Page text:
|Directed by||S. Sylvan Simon|
|Produced by||Edgar Selwyn|
|Screenplay by||Albert Mannheimer|
Joseph A. Fields
|Based on||Dulcy (1921 play)|
by George S. Kaufman and Marc Connelly
|Music by||Bronislau Kaper|
|Cinematography||Charles Lawton Jr.|
|Edited by||Frank E. Hull|
Dulcy is a 1940 American comedy film, based upon the 1921 play written by directed by George S. Kaufman and Marc Connelly. It was directed by S. Sylvan Simon for Metro-Goldwyn-Mayer and stars Ann Sothern, Ian Hunter, and Roland Young .
Bill Ward wants to marry wealthy Angela Forbes and goes to the pier to meet her parents' cruise ship when it arrives. Bill's sister Dulcy goes along, but rather than greet the Forbeses, she becomes distracted by arriving passenger Gordon Daly.
Dulcy has a habit of doing the wrong thing. When she learns that Gordon has invented a new airplane motor and needs to raise capital, she invites him to meet Roger Forbes, father of her brother's fiancée. Then she makes a mistake during Gordon's presentation that causes the motor to spit oil in Mr. Forbes's face. He leaves in a huff.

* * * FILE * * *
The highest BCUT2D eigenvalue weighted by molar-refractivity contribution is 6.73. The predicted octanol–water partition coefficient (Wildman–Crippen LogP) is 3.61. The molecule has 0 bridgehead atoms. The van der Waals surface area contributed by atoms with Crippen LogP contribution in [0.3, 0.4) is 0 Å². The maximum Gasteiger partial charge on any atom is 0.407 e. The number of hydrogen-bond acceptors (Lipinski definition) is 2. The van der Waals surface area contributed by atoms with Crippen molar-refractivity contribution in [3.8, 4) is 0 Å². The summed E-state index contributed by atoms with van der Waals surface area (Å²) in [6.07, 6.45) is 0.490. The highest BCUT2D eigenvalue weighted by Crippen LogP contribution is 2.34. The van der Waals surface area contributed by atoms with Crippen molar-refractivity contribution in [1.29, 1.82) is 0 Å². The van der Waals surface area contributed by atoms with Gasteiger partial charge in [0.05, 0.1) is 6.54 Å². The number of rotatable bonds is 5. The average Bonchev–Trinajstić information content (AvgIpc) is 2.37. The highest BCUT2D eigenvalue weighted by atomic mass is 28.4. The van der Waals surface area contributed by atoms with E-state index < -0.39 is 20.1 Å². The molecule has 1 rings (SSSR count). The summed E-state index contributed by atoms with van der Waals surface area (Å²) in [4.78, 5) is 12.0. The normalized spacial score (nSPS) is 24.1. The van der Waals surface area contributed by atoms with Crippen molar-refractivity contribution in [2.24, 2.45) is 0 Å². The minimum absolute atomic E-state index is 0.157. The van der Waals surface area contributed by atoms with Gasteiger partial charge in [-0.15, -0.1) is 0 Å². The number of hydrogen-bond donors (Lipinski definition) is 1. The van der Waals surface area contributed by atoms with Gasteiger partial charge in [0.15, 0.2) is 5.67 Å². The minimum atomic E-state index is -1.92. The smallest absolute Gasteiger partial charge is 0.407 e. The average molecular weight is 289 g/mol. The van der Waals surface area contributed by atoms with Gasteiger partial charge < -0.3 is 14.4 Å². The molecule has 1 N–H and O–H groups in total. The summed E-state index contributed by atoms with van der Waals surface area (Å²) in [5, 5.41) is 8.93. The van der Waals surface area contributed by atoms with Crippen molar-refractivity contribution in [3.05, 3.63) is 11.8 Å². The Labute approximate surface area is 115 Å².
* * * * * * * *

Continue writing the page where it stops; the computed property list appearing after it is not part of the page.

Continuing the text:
Bill and Angela decide to elope. Dulcy introduces them to a man she's just met, Schuyler Van Dyke, who offers to fund Gordon's enterprise. All is well until Dulcy learns that Van Dyke is actually a man named Patterson who suffers from delusions of grandeur. Luckily for all, Roger Forbes returns and outbids Van Dyke for the invention, making Dulcy an accidental hero.
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